Spring creek nymph fishing tactics

I learned to fish spring creeks in the early 2000s, and at that time I spent a lot of my time fishing alongside an elderly English ex-pat, and fly fishing purist. let’s call him Malcolm because that was his name. Malcolm was a fanatic spring creek fisherman, every time I drove by the parking lots I will see his truck parked there. I don,t know how he did it, but over the next decade, he seemed to be fishing all the local spring creeks at once.

Despite 50 years difference in age, we both started fly fishing around the same time. I used my youth to go exploring wild places and alpine lakes, he spent his retirement learning the secrets of the spring creeks, and he certainly become an authority on the subject. Much of what I learned about fishing spring creeks I learned from Malcolm, so because some of the advice is his, I feel it is fitting to give him credit at the start of the article.

When most people start nymph fishing, they will probably head to a freestone river, probably a large one. Blind fishing larger rivers for trout can be intimidating for new fly fishermen.  There is just so much water to cover.  “How can a trout even see a 1/2 inch nymph in all this volume”. It is not uncommon for our minds to be full of doubt.

Then our brains will go into overdrive, trying to work out where how to find trout in such a large body of water. Such rivers really are daunting for anyone new to the sport. It is not uncommon for fly fishermen to walk and cover a lot of empty water before either spotting or locating their quarry. It takes a lot of time to become efficient at reading larger rivers, knowing where fish are most likely to be holding.

This is where spring-fed streams and creeks come into their own. Their small size and excellent clarity, make them much more manageable and finding the trout might be quick and easy. But, catching them is where the challenge begins.

The characteristics of a spring creek

Spring-fed creeks in many ways represent the perfect trout habitat.

They provide the three essential requirements for a trout stream in abundance.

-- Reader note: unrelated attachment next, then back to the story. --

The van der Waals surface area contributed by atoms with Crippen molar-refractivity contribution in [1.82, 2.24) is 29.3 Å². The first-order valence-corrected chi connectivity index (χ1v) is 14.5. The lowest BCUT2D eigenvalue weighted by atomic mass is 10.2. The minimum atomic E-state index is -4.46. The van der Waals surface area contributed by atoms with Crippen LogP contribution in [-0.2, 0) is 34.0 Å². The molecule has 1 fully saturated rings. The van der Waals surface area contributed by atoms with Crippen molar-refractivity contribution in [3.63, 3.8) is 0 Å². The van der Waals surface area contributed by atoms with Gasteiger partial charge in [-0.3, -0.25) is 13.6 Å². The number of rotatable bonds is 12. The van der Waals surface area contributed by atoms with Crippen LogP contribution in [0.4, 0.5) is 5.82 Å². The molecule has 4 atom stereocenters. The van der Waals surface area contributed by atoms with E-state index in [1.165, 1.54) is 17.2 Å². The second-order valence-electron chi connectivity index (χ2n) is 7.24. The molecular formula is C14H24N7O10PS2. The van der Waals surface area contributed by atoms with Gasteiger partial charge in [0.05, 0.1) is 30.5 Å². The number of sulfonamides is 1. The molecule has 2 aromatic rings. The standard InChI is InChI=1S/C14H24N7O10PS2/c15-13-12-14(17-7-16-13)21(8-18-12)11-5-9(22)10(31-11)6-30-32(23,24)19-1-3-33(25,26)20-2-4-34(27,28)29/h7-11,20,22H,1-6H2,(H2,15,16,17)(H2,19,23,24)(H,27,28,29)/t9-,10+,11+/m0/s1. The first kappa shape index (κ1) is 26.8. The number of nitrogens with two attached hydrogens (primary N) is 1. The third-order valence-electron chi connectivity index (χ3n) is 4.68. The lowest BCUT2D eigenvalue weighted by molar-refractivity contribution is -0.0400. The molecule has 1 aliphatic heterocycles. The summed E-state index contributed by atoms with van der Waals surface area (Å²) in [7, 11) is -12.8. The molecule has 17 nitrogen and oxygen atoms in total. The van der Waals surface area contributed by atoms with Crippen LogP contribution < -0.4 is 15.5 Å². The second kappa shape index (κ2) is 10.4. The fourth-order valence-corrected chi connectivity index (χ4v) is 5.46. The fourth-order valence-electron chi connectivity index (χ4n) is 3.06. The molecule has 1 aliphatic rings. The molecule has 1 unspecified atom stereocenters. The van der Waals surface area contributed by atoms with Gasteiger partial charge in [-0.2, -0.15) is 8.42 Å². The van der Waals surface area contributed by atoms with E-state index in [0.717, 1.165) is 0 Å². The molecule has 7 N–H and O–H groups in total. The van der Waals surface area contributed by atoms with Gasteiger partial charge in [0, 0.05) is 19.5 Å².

• Oxygenated cold water
  • Ample food
  • Shelter (Protection from predators.)

And you can begin to understand why so many trout choice to call spring creeks their home.

No matter whether you are fishing your local treasure, the world-famous limestone creeks of Pennsylvania, to the traditional chalk streams of England all these small weedy waters share a lot in common.

Spring creeks are different from freestone rivers. They offer year round stability in both flow and temperature.

The waters are usually gin clear, and oxygen rich with plentiful weeds providing both cover and habitat for aquatic insects that trout feed upon.

While water temperatures do fluctuate with the seasons, they are remarkably stable, often hanging around 57F throughout the summer making them an ideal temperature for trout to feed.

Spring-fed streams have saved many fishing trips when larger rainfed rivers are swollen and high. Spring creeks often flow clear and can remain fishable after all but the worst weather events.

The secrets to nymph fishing spring streams

Stealth and precision are of the most importance. The trout can see us just as easily as we can see them, and given heavy fishing pressure they will dart away under the banks at any disturbance.

I nearly always fish from the shore. I can not remember the last time I waded in a spring creek. The main reason. Spring creeks can be deceitfully deep, and extremely cold even on the hottest days mid-summer. It is also less likely to spook trout when there is vegetation to hide behind. The waters of a spring creek might seem shallow enough to wade, but the clarity can be misleading.

I do not want to be a downer, but there had been several drownings on my local spring creek, when people ended up in the water and went into cold shock and were unable to pull themselves back up through the weed infested sides.

Vary your approach, upstream nymphing and across and down.

The upstream, across, and down techniques work very well. Depending on where the trout are holding, and my ability to cast I will vary between both techniques.